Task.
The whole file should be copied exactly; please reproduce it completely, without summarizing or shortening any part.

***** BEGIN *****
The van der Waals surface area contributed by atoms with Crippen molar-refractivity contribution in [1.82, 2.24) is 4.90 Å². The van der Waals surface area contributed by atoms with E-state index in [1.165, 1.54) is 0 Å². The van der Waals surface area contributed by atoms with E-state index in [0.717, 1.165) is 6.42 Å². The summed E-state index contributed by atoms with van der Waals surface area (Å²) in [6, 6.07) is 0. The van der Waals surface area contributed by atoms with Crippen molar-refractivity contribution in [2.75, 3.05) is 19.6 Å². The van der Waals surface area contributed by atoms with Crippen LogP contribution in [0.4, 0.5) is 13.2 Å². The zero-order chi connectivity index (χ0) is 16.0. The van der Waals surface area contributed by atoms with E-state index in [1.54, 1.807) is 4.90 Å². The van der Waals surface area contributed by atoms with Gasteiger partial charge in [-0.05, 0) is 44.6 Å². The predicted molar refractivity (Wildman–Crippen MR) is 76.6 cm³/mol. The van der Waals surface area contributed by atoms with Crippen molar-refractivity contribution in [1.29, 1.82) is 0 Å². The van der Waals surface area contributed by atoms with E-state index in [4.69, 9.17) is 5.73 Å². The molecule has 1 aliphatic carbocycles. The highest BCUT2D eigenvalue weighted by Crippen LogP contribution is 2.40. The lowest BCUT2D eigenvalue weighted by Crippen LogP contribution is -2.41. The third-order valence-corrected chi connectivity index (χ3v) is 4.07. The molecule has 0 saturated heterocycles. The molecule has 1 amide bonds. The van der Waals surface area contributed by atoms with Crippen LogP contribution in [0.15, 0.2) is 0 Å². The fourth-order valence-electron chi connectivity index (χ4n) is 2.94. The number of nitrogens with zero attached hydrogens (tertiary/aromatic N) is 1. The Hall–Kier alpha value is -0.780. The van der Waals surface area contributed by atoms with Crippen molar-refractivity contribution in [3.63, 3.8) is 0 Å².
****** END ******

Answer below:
The van der Waals surface area contributed by atoms with Crippen molar-refractivity contribution in [1.82, 2.24) is 4.90 Å². The van der Waals surface area contributed by atoms with E-state index in [1.165, 1.54) is 0 Å². The van der Waals surface area contributed by atoms with E-state index in [0.717, 1.165) is 6.42 Å². The summed E-state index contributed by atoms with van der Waals surface area (Å²) in [6, 6.07) is 0. The van der Waals surface area contributed by atoms with Crippen molar-refractivity contribution in [2.75, 3.05) is 19.6 Å². The van der Waals surface area contributed by atoms with Crippen LogP contribution in [0.4, 0.5) is 13.2 Å². The zero-order chi connectivity index (χ0) is 16.0. The van der Waals surface area contributed by atoms with E-state index in [1.54, 1.807) is 4.90 Å². The van der Waals surface area contributed by atoms with Gasteiger partial charge in [-0.05, 0) is 44.6 Å². The predicted molar refractivity (Wildman–Crippen MR) is 76.6 cm³/mol. The van der Waals surface area contributed by atoms with Crippen molar-refractivity contribution in [1.29, 1.82) is 0 Å². The van der Waals surface area contributed by atoms with E-state index in [4.69, 9.17) is 5.73 Å². The molecule has 1 aliphatic carbocycles. The highest BCUT2D eigenvalue weighted by Crippen LogP contribution is 2.40. The lowest BCUT2D eigenvalue weighted by Crippen LogP contribution is -2.41. The third-order valence-corrected chi connectivity index (χ3v) is 4.07. The molecule has 0 saturated heterocycles. The molecule has 1 amide bonds. The van der Waals surface area contributed by atoms with Crippen LogP contribution in [0.15, 0.2) is 0 Å². The fourth-order valence-electron chi connectivity index (χ4n) is 2.94. The number of nitrogens with zero attached hydrogens (tertiary/aromatic N) is 1. The Hall–Kier alpha value is -0.780. The van der Waals surface area contributed by atoms with Crippen molar-refractivity contribution in [3.63, 3.8) is 0 Å².